Chronophobia, or the fear of time, is sometimes known as prison neurosis due to its prevalence in prison populations. It is also relatively common among shipwreck survivors and others who are trapped in a high-anxiety situation with no familiar means of tracking the passage of time. Chronophobia is also reported by some older adults, as well as people facing terminal illnesses who worry that their time on Earth may be limited. Chronophobia sometimes occurs in the wake of a severe trauma such as a natural disaster, particularly if the daily routine is seriously disrupted. The phobia occasionally appears with no known cause, though it is relatively rare on its own.
Symptoms of Chronophobia
Chronophobia is marked by a sense of derealization in which time seems to speed up or slow down. Some people develop circular thought patterns, racing thoughts and symptoms of obsessive-compulsive disorder. Prisoners often mark down the days until their release.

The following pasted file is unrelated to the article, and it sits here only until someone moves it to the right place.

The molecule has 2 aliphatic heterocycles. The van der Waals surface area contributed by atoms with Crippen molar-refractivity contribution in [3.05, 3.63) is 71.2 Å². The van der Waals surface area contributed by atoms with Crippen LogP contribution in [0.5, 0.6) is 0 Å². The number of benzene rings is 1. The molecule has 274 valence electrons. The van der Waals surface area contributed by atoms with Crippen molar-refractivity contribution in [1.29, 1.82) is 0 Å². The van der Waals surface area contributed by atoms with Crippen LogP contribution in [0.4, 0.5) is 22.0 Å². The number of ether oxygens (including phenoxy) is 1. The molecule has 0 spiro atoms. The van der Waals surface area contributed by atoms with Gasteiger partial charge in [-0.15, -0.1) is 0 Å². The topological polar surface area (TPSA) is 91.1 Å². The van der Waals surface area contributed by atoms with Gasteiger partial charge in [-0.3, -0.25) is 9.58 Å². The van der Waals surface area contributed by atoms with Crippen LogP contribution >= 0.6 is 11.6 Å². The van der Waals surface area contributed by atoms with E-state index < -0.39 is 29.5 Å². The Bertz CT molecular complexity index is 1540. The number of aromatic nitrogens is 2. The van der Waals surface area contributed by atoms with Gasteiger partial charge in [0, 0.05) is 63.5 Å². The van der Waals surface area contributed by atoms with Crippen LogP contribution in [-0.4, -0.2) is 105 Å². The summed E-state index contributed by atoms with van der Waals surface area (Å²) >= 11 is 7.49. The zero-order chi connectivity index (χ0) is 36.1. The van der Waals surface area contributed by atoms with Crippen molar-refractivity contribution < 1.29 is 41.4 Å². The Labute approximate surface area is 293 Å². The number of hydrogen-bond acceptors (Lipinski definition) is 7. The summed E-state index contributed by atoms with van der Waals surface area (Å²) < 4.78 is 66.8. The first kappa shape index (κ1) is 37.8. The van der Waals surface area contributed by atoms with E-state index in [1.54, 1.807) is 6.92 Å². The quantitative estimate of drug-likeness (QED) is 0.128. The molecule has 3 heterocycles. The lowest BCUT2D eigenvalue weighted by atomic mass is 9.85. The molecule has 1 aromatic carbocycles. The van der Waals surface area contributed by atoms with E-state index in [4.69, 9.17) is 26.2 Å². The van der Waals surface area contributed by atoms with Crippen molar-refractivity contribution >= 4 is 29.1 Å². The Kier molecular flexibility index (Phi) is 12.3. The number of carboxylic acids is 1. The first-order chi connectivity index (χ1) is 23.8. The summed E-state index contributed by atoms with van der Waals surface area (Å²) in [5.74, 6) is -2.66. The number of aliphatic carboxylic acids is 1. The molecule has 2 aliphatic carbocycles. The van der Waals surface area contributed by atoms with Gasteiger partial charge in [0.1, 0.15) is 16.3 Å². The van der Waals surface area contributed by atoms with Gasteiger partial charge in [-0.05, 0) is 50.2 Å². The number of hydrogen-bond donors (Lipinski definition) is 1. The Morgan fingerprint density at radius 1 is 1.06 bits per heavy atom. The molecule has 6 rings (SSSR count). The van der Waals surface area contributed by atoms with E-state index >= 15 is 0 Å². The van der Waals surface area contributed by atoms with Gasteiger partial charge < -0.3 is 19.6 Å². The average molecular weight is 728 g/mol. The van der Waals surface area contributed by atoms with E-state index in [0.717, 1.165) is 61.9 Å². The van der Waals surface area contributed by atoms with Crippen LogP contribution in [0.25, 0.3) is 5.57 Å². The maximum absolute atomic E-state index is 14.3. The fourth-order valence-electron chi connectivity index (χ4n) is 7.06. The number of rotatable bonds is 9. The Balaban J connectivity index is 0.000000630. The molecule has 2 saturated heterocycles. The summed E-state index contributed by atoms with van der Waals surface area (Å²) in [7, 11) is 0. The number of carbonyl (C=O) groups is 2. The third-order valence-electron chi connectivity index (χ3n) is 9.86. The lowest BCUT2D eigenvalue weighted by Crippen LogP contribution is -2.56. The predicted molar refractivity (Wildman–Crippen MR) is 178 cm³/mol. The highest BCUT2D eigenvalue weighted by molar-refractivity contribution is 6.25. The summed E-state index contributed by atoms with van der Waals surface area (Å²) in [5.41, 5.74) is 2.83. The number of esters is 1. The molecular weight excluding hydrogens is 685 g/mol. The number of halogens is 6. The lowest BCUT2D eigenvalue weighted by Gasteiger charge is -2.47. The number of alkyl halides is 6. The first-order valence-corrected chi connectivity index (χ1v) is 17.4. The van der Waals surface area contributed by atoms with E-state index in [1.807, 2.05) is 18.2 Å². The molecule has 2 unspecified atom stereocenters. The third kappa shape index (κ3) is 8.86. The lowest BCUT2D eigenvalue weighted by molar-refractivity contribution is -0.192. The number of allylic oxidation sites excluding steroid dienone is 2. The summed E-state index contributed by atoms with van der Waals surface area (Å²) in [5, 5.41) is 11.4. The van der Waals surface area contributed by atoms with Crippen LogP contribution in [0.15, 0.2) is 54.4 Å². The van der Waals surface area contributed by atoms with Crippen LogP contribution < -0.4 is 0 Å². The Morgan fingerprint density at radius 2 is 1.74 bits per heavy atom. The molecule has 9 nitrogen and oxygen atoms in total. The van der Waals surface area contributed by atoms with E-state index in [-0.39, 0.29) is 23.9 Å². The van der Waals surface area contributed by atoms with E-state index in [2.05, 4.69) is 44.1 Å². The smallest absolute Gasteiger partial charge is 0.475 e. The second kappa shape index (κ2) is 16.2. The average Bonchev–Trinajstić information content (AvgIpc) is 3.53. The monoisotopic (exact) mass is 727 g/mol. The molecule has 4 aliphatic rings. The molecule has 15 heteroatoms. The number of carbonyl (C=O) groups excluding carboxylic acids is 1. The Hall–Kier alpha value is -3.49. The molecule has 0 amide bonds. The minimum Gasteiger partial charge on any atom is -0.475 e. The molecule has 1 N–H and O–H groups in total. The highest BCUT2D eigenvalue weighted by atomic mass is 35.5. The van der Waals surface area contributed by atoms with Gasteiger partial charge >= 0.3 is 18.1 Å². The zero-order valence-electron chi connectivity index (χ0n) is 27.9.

In extreme cases, untreated chronophobia can lead to isolation, depression, and even increasingly disordered thinking. It is important to seek advice from a qualified mental health professional as soon as possible. Chronophobia responds well to such standard phobia treatments as cognitive-behavioral therapy and hypnotherapy. As it is closely linked with other disorders, however, it is best to diagnose and treat all concurrent conditions simultaneously.Source:
American Psychiatric Association. (1994). Diagnostic and statistical manual of mental disorders (4th Ed.). Washington, DC: Author.